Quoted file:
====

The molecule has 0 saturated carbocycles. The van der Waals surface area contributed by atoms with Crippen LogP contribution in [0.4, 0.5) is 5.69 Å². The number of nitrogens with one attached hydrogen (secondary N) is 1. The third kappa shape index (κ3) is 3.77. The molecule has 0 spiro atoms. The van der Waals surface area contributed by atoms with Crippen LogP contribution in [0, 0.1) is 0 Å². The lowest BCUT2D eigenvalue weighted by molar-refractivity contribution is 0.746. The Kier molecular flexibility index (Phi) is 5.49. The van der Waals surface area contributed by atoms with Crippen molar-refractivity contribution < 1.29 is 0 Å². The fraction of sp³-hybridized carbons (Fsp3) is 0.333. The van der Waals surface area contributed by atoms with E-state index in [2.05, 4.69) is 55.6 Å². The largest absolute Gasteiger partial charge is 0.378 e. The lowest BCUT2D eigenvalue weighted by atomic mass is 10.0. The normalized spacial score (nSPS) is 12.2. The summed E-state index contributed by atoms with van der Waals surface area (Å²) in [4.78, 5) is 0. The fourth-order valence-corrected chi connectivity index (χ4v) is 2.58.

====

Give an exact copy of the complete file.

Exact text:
The molecule has 0 saturated carbocycles. The van der Waals surface area contributed by atoms with Crippen LogP contribution in [0.4, 0.5) is 5.69 Å². The number of nitrogens with one attached hydrogen (secondary N) is 1. The third kappa shape index (κ3) is 3.77. The molecule has 0 spiro atoms. The van der Waals surface area contributed by atoms with Crippen LogP contribution in [0, 0.1) is 0 Å². The lowest BCUT2D eigenvalue weighted by molar-refractivity contribution is 0.746. The Kier molecular flexibility index (Phi) is 5.49. The van der Waals surface area contributed by atoms with Crippen molar-refractivity contribution < 1.29 is 0 Å². The fraction of sp³-hybridized carbons (Fsp3) is 0.333. The van der Waals surface area contributed by atoms with E-state index in [2.05, 4.69) is 55.6 Å². The largest absolute Gasteiger partial charge is 0.378 e. The lowest BCUT2D eigenvalue weighted by atomic mass is 10.0. The normalized spacial score (nSPS) is 12.2. The summed E-state index contributed by atoms with van der Waals surface area (Å²) in [4.78, 5) is 0. The fourth-order valence-corrected chi connectivity index (χ4v) is 2.58.